Read Write

Making the world smile, one muscle at a time


by Marrick on September 27, 2012

I learned something today.

Few writers use the semicolon properly these days, mostly because they don##Q##t know how or why it should be used. It##Q##s frequently confused with the colon and used as is as the grammatical equivalent of an equals sign, which is how you use a colon. By that, I mean what follows a colon is an expansion of what precedes it. An example of this is: "There is only one thing left to do now: confess while you still have time." Everything that precedes the colon can stand on its own as sentence. Everything after it expands on what actually is the one thing left to do and is itself an independent clause. The technical term for this is an “appositive phrase”.

Incidentally, you CAN use a capital after a colon – that##Q##s simply a matter of style preference. Headline writers do this all the time.

A semicolon has a completely different function: it is a strong comma. Its main function is to act as a comma between run-in lists like the next sentence. “The three most frequent colour schemes in flags are red, white, and blue; red and white; and, tied for third place, red, yellow, and green and red, white, and green.” It adds an emphatic separation of the various lists in the sentence.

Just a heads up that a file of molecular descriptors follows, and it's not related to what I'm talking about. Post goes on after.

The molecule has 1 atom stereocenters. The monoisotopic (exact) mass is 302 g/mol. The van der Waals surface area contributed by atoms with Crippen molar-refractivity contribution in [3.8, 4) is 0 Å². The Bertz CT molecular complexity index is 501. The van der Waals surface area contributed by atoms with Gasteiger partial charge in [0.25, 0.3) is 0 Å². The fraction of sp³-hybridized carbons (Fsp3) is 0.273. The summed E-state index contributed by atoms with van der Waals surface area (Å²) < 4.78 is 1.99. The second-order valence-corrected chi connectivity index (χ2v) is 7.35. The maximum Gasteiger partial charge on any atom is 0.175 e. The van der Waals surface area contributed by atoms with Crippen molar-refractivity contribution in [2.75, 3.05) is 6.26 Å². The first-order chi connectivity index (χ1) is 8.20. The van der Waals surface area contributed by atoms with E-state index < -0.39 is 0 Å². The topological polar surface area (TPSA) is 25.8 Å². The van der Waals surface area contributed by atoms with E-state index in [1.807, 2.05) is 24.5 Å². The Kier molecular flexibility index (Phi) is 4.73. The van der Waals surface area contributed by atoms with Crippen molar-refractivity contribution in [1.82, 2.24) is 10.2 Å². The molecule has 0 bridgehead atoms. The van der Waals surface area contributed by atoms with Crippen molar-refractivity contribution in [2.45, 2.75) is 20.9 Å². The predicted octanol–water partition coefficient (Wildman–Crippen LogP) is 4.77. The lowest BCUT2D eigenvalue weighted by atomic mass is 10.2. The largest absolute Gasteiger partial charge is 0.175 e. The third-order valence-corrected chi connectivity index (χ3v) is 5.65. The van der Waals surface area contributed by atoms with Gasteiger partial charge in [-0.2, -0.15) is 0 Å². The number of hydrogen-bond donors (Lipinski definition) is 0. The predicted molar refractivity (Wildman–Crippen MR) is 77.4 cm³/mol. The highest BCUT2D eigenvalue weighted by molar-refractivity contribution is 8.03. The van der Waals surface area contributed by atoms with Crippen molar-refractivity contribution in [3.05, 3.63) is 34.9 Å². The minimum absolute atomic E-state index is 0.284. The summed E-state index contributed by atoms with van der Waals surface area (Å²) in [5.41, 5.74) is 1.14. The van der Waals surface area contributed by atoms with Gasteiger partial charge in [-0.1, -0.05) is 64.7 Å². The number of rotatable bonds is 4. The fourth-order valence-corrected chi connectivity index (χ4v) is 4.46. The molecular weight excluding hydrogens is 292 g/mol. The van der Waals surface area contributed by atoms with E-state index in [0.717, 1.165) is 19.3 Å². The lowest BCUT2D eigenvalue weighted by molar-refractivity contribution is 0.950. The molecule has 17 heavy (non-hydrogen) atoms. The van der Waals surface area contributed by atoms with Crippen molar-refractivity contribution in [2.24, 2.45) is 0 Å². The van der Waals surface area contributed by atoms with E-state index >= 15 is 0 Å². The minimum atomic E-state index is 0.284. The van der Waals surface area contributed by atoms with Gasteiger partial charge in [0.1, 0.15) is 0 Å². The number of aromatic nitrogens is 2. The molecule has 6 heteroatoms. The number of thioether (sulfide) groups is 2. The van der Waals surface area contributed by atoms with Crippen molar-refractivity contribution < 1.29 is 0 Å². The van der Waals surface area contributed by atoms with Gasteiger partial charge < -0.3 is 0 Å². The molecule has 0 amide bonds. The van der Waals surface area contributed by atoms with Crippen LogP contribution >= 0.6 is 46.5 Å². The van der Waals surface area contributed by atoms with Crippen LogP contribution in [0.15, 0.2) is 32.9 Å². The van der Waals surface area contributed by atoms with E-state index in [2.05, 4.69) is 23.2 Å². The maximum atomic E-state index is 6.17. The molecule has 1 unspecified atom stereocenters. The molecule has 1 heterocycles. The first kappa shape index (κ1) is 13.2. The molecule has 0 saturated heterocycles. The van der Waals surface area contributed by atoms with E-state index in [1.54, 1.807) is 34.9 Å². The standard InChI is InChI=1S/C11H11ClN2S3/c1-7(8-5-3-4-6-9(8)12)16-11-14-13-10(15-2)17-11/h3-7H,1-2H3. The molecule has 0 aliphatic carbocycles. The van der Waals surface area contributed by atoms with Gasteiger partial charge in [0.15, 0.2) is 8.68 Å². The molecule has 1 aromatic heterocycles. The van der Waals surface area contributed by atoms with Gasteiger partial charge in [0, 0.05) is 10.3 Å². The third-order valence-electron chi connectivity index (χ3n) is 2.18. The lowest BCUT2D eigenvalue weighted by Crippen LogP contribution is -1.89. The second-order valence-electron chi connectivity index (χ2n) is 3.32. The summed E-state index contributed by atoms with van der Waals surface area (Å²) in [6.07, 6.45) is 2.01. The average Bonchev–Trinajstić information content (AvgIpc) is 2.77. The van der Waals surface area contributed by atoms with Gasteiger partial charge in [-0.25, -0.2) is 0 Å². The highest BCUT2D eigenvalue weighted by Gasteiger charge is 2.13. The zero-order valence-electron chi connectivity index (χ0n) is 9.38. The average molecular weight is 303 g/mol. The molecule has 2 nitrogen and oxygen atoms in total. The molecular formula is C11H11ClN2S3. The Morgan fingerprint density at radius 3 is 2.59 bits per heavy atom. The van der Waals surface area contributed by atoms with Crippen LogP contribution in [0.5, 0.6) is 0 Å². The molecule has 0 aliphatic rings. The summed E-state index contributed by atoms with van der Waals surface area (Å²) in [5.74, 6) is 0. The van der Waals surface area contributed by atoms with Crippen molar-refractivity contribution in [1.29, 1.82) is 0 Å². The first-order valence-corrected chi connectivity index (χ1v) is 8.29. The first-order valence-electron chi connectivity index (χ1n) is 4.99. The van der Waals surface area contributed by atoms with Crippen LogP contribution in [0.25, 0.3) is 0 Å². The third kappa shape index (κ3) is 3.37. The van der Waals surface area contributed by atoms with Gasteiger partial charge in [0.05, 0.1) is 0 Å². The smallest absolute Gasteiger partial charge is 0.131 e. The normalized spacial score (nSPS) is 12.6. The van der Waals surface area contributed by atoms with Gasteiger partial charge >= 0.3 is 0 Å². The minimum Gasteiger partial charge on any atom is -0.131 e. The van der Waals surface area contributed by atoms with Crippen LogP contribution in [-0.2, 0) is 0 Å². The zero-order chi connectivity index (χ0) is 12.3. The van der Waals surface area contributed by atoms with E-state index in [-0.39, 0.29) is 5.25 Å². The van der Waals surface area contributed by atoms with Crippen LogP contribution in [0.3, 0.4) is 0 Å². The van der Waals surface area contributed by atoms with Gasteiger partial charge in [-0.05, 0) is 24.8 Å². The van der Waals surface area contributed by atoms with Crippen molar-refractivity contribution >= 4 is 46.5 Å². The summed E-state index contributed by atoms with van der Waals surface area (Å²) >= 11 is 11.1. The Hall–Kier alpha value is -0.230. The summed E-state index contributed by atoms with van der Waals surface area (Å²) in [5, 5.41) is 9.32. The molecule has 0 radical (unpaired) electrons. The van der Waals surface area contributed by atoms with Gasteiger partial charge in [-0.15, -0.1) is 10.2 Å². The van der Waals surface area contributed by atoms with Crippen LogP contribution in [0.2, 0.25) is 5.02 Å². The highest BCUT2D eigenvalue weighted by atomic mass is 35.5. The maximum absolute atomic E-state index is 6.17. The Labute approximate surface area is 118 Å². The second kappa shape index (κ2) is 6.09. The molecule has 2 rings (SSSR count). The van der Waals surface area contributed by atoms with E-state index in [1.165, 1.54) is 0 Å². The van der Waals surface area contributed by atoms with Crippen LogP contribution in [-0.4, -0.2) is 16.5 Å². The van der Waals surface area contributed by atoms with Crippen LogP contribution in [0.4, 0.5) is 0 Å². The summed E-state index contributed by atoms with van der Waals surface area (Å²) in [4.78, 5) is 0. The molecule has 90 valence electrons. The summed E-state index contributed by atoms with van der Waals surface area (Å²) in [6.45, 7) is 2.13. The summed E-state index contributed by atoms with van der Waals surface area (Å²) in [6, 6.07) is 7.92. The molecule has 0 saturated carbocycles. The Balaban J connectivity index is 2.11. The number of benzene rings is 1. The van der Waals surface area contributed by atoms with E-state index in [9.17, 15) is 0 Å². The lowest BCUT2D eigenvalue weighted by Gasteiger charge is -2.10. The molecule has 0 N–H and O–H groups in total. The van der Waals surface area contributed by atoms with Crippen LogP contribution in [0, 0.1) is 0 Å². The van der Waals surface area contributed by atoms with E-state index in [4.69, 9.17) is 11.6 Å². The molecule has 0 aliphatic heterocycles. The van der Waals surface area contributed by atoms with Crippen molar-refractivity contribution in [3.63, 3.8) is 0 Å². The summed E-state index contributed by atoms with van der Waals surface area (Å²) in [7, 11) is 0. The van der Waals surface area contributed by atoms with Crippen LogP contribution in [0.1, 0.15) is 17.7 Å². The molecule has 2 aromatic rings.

The semicolon has a secondary function to sorting out confusing lists; it can be used to separate closely related independent clauses. The semicolon allows the writer to imply a relationship between nicely balanced ideas without actually stating that relationship. Generally, if you can put a coordinating conjunction (and, but, or, yet, for, nor, so) in between the two phrases, you can use a semicolon. That doesn’t mean to say you can’t use both, it’s just that this case is extremely rare and used to make sense of complex and lengthy sentences.

You’ll thank me for this one day.

… And I will thank

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